Listen to part of a lecture in a biology class.
Okay, back in the 1930s a biologist named G.F.Gause first proposed what's known as Gause's hypothesis.
Gause said that whenever you've got two similar species competing for the exact same limited resources, one of them will have some sort of advantage-however slight- that'll eventually enable this species to dominate and ultimately exclude the other one ...even cause it to become extinct.
That's why Gause's hypothesis came to be called the "competitive exclusion principle."
Gause did some lab experiments, like placing two paramecium species in the same environment where they'd have to compete for the same food.
He found that, over time, one species was consistently able to drive out the other... to eliminate it from the habitat... just as his hypothesis predicted.
Now, one of the early criticisms of Gause's hypothesis was that, [speaking in critic’s voice, not her own] "Sure, it works in simple lab experiments, where you have just two competing species in a controlled environment.
But the hypothesis falls apart when applied to natural ecosystems where things are more complex."
[returning to her own voice] Now it's true that in the real world, there are lots of examples that seem to contradict the hypothesis.
For example, in the forests of New England, in the northeastern United States, there are some small songbirds called warblers.
And right in the same area you've got five species of warbler, all about the same size, and all having similar diets of insects-insects that are found on and around trees.
Yet, these five warbler species all manage to coexist- there's no dominance, no exclusion of one species by another...
How's this possible?
Well, turns out that one warbler species feeds in the uppermost branches, while others favor the middle branches, and others feed toward the bottom of the tree.
Also, each warbler species breeds at a different time of year.
This way, the period of peak food requirement, when-when the birds are feeding their chicks, varies from one species to the next.
[sees hand raised]Yes, Mark.
[formulating as he goes] But does that really contradict Gause's hypothesis?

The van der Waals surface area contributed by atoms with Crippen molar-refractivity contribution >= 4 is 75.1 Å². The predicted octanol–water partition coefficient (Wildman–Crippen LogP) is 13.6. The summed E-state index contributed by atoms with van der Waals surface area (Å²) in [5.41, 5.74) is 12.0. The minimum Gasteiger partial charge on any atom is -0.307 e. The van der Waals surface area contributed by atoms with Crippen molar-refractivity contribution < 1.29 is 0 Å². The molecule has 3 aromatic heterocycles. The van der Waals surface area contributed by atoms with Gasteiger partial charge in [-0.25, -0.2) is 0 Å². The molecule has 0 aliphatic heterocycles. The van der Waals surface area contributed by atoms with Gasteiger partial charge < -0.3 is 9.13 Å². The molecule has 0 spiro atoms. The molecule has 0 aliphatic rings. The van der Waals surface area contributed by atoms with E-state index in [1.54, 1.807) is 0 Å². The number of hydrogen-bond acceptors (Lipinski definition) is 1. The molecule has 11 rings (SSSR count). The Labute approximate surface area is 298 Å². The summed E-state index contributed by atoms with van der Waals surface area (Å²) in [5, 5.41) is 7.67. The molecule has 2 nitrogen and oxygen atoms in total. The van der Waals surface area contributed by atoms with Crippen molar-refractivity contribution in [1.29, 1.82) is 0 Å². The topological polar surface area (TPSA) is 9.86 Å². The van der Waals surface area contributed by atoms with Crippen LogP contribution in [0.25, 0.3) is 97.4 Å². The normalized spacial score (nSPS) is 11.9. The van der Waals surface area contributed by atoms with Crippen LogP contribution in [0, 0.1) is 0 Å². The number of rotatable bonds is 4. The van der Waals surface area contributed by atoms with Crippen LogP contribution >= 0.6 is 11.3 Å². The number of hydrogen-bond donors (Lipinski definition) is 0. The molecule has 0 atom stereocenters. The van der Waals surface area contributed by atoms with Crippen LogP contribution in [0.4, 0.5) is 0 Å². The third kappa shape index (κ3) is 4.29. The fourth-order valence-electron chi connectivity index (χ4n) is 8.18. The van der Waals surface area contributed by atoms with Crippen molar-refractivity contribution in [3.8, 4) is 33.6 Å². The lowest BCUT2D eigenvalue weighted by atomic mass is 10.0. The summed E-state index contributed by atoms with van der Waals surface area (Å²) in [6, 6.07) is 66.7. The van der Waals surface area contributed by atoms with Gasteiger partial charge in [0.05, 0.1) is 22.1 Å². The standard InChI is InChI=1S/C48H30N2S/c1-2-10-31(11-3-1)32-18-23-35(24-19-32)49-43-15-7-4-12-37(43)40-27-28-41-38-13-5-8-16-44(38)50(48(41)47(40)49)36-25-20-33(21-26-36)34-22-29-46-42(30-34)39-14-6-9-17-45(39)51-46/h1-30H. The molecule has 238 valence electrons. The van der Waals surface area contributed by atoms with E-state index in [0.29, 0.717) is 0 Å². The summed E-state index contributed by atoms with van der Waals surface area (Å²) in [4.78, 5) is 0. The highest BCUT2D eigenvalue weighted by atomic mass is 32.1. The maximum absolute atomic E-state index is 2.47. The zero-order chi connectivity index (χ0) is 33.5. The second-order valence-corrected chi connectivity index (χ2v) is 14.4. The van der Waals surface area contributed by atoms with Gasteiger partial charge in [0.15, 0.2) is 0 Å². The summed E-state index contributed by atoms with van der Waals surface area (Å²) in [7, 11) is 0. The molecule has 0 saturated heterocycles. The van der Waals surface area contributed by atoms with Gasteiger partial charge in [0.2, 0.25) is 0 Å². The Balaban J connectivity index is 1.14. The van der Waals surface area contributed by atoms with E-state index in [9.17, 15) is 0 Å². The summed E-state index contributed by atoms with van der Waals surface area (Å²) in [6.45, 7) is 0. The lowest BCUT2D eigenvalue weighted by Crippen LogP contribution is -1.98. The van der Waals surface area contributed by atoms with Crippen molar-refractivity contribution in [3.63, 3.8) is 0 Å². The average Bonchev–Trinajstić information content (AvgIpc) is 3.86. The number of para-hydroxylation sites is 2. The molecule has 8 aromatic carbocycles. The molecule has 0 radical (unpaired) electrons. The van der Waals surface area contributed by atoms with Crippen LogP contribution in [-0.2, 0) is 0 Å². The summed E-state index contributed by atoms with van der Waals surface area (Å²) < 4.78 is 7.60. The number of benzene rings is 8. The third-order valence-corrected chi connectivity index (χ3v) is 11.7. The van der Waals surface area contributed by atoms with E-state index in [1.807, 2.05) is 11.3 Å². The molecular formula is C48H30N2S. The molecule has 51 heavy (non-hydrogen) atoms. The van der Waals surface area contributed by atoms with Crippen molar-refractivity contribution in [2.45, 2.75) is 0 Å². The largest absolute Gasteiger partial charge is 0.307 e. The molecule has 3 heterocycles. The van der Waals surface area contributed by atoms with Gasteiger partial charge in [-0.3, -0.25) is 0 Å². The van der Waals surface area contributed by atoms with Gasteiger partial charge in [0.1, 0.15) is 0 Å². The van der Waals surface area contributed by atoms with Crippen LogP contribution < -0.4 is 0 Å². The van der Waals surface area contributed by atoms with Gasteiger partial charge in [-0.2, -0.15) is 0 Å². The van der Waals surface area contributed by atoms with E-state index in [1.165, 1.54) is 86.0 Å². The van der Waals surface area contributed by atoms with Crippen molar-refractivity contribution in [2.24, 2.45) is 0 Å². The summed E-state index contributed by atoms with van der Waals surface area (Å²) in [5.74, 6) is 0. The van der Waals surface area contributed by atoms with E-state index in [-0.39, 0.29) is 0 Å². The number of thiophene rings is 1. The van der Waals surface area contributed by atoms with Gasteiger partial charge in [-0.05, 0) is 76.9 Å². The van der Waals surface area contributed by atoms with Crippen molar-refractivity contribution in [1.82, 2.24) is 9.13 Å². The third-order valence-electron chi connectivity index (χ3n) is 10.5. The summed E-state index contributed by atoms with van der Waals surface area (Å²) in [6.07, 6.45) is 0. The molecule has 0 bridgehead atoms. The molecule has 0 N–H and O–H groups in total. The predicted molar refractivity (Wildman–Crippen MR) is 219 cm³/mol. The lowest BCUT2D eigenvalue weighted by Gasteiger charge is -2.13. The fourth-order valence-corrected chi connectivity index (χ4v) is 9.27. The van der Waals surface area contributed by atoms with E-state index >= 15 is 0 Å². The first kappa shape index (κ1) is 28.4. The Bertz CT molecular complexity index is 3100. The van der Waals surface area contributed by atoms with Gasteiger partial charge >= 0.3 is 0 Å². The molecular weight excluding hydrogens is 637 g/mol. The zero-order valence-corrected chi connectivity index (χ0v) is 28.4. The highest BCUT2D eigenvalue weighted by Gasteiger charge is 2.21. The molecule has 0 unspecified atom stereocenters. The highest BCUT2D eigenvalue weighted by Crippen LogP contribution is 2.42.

Because, I mean, are those different warbler species really competing for the same food?
I don't think so.
I-I think the you're more like, you know, almost cooperating so they don't have to compete.
Excellent. To the casual observer, the warblers do seem to contradict Gause's hypothesis since they all live in the same place and eat the same types of insects.
But if you observe these birds more closely, the warbler species are not really competing with one another for the exact same food at the exact same time.
Which brings us to a really important concept in ecology-the niche.
Mark, can you tell us what an ecological niche is?
The place where the plant or animal lives. You know, its habitat?
[eliciting] For example...
Uh, like the polar bear living in the Arctic, on the ice sheet.
The Arctic is its niche, the habitat it's adapted to survive in.
Okay, that's what most people think of...
But for biologists, the concept of a niche also includes the way an organism functions in its habitat- how it interacts with other plant and animal species, with the soil, the air, the water, and so on...
Okay, now let's put it all together:
if you have two similar species competing in the same niche, what's going to happen?[sees hand raised] Susan?
One'll dominate the other, and eventually eliminate it.
Okay, so what could the weaker species do to improve its chances of survival?
[unsure, upspeak] Maybe just move to some other area, you know, away from the competitor?
That's one possibility. But think of the scientific definition of a niche. Think about the warblers.[sees hand raised] Mark?
Maybe it could find some new way of functioning in its habitat so it wouldn't have to compete with the dominant species... keep the same habitat, but not the same exact niche.
Yes, an-and there are many ways to do that [begins to give list of examples] - the dominant species feeds in one part of the tree, and you feed in another...
[interrupting politely] If the dominant species needs lots of water, you develop the ability to survive on very little water...
[summarizing WAMB point] You survive on what's left over. Water, food, nesting or breeding sites,... whatever.